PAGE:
The prestigious Paul Lowin Prizes are open for nominations until 5 pm on June 30, 2016.
The prizes comprise the Paul Lowin Orchestral Prize 2016 of $25,000 and the Paul Lowin Song Cycle Prize 2016 of $15,000.
Managed by Perpetual in collaboration with the Australian Music Centre, the Paul Lowin Prizes were last offered in 2013. They are among Australia’s richest prizes for music composition and a continuing testament to the power of philanthropy in fostering and encouraging new creative works of music.
The Orchestral Prize ($25,000) is awarded for a work for modern chamber or symphony orchestra of at least 30 players and 15 independent lines. The work may include instrumental or vocal soloists and/or choral, electronically produced or pre-recorded elements.
The Song Cycle Prize ($15,000) will be awarded to a work suitable for chamber performance, using no more than 1-8 independent vocal lines, accompanied by up to 10 instrumental players.
At the discretion of the jury, highly commended works may receive a $400 prize.
Previous recipients of the Paul Lowin Prizes include Nigel Westlake, Elliott Gyger, Mary Finsterer, Andrew Schultz, Brett Dean, Rosalind Page, Nigel Butterley, Julian Yu, Georges Lentz, Brenton Broadstock, Martin Wesley-Smith, Raffæle Marcellino, Liza Lim and Andrew Ford.
Nominations are accepted from anyone, including publishers, composers and the general public.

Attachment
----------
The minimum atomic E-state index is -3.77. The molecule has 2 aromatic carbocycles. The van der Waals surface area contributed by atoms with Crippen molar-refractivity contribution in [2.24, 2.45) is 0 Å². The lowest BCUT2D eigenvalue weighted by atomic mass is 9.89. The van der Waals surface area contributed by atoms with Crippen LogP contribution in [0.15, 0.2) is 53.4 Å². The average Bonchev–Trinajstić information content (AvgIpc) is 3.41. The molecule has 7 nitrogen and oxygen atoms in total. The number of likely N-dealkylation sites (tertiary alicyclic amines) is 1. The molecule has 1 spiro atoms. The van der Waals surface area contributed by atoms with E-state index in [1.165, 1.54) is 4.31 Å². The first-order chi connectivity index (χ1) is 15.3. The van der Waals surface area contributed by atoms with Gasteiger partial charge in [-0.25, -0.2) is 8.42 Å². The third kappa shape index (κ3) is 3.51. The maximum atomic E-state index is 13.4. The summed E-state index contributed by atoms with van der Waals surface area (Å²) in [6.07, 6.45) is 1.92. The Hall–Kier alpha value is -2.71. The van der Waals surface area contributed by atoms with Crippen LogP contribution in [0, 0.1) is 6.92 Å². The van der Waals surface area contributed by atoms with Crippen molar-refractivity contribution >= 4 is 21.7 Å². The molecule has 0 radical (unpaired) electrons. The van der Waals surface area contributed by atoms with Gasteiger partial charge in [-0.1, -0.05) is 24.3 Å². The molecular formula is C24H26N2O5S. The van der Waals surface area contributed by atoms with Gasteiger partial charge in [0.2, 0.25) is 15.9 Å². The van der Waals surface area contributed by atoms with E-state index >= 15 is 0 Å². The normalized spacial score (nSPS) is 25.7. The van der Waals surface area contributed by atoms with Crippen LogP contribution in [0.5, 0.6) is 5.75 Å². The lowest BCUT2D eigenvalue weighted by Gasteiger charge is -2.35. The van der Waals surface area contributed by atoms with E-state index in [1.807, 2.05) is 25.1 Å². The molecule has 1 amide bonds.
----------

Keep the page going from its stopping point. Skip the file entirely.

Click here for the guidelines for the 2016 Paul Lowin Prizes, including eligibility details.
Click here to lodge entries online.
The Paul Lowin Prizes are named after Paul Lowin who was born in 1893 in Czechoslovakia, and who lived in Austria in the 1930s before settling in Australia in 1939. He lived in Australia for two decades before returning to Vienna, where he died in 1961. Lowin’s great passion in life was music, and he left a hand-written will which indicated his wish to establish a competition for works by living Australian composers in a ‘modern but not too modern’ style. Because of the lack of clarity in the will, there ensued a thirty-year sustained effort by the executors of his estate to establish a viable competition for composers. The competition was initially held every three years in 1991-97. In 1995 further changes by the court enabled the competition to be held every 2-3 years.